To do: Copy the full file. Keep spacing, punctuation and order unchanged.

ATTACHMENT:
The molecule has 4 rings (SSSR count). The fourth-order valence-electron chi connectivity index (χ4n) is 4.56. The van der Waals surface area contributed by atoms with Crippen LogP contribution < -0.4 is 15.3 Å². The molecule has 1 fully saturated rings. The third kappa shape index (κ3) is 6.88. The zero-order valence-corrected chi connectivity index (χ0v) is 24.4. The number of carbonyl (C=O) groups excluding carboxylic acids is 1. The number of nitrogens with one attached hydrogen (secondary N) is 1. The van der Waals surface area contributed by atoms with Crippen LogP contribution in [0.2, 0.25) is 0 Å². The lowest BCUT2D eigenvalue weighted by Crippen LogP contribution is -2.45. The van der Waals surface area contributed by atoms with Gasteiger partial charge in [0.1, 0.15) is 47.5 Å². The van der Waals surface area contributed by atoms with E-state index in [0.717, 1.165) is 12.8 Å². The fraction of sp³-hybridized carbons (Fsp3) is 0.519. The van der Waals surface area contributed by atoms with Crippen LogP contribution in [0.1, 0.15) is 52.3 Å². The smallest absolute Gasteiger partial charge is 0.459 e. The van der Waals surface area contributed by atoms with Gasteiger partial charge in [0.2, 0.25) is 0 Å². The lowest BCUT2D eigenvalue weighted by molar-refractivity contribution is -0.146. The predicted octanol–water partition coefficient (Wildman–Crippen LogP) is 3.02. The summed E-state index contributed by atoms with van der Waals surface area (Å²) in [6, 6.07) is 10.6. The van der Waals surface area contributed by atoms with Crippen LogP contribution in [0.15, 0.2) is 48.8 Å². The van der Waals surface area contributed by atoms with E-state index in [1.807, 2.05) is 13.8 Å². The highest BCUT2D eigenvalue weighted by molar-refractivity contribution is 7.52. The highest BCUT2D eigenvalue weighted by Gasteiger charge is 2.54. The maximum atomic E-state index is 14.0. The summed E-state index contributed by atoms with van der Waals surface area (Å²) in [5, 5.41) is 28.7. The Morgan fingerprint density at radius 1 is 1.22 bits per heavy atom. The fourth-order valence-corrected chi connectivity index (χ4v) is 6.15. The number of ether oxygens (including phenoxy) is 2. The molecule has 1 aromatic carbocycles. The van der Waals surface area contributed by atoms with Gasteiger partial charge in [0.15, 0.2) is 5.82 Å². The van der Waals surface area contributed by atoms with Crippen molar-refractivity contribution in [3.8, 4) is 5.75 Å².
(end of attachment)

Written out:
The molecule has 4 rings (SSSR count). The fourth-order valence-electron chi connectivity index (χ4n) is 4.56. The van der Waals surface area contributed by atoms with Crippen LogP contribution < -0.4 is 15.3 Å². The molecule has 1 fully saturated rings. The third kappa shape index (κ3) is 6.88. The zero-order valence-corrected chi connectivity index (χ0v) is 24.4. The number of carbonyl (C=O) groups excluding carboxylic acids is 1. The number of nitrogens with one attached hydrogen (secondary N) is 1. The van der Waals surface area contributed by atoms with Crippen LogP contribution in [0.2, 0.25) is 0 Å². The lowest BCUT2D eigenvalue weighted by Crippen LogP contribution is -2.45. The van der Waals surface area contributed by atoms with Gasteiger partial charge in [0.1, 0.15) is 47.5 Å². The van der Waals surface area contributed by atoms with E-state index in [0.717, 1.165) is 12.8 Å². The fraction of sp³-hybridized carbons (Fsp3) is 0.519. The van der Waals surface area contributed by atoms with Crippen LogP contribution in [0.1, 0.15) is 52.3 Å². The smallest absolute Gasteiger partial charge is 0.459 e. The van der Waals surface area contributed by atoms with Gasteiger partial charge in [0.2, 0.25) is 0 Å². The lowest BCUT2D eigenvalue weighted by molar-refractivity contribution is -0.146. The predicted octanol–water partition coefficient (Wildman–Crippen LogP) is 3.02. The summed E-state index contributed by atoms with van der Waals surface area (Å²) in [6, 6.07) is 10.6. The van der Waals surface area contributed by atoms with Crippen LogP contribution in [0.15, 0.2) is 48.8 Å². The van der Waals surface area contributed by atoms with E-state index in [1.807, 2.05) is 13.8 Å². The highest BCUT2D eigenvalue weighted by molar-refractivity contribution is 7.52. The highest BCUT2D eigenvalue weighted by Gasteiger charge is 2.54. The maximum atomic E-state index is 14.0. The summed E-state index contributed by atoms with van der Waals surface area (Å²) in [5, 5.41) is 28.7. The Morgan fingerprint density at radius 1 is 1.22 bits per heavy atom. The fourth-order valence-corrected chi connectivity index (χ4v) is 6.15. The number of ether oxygens (including phenoxy) is 2. The molecule has 1 aromatic carbocycles. The van der Waals surface area contributed by atoms with Gasteiger partial charge in [0.15, 0.2) is 5.82 Å². The van der Waals surface area contributed by atoms with Crippen molar-refractivity contribution in [3.8, 4) is 5.75 Å².